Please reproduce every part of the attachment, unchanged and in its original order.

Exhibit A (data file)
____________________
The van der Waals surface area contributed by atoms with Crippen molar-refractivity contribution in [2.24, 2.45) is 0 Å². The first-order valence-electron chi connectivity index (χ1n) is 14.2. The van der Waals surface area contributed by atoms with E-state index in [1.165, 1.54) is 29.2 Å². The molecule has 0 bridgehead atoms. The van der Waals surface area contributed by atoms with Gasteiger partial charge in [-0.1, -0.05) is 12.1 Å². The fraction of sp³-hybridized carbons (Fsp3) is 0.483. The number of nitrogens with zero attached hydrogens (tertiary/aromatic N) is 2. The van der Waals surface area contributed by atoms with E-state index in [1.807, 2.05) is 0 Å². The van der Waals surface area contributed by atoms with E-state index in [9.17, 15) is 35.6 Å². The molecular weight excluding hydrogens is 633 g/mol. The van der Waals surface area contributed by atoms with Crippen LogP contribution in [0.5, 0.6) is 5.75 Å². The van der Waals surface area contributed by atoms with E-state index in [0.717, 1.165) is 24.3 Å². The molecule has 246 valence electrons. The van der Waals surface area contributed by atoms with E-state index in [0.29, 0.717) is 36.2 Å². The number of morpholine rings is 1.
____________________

The van der Waals surface area contributed by atoms with Crippen molar-refractivity contribution in [2.24, 2.45) is 0 Å². The first-order valence-electron chi connectivity index (χ1n) is 14.2. The van der Waals surface area contributed by atoms with E-state index in [1.165, 1.54) is 29.2 Å². The molecule has 0 bridgehead atoms. The van der Waals surface area contributed by atoms with Gasteiger partial charge in [-0.1, -0.05) is 12.1 Å². The fraction of sp³-hybridized carbons (Fsp3) is 0.483. The number of nitrogens with zero attached hydrogens (tertiary/aromatic N) is 2. The van der Waals surface area contributed by atoms with E-state index in [1.807, 2.05) is 0 Å². The van der Waals surface area contributed by atoms with E-state index in [9.17, 15) is 35.6 Å². The molecular weight excluding hydrogens is 633 g/mol. The van der Waals surface area contributed by atoms with Crippen LogP contribution in [0.5, 0.6) is 5.75 Å². The van der Waals surface area contributed by atoms with E-state index in [0.717, 1.165) is 24.3 Å². The molecule has 246 valence electrons. The van der Waals surface area contributed by atoms with E-state index in [0.29, 0.717) is 36.2 Å². The number of morpholine rings is 1.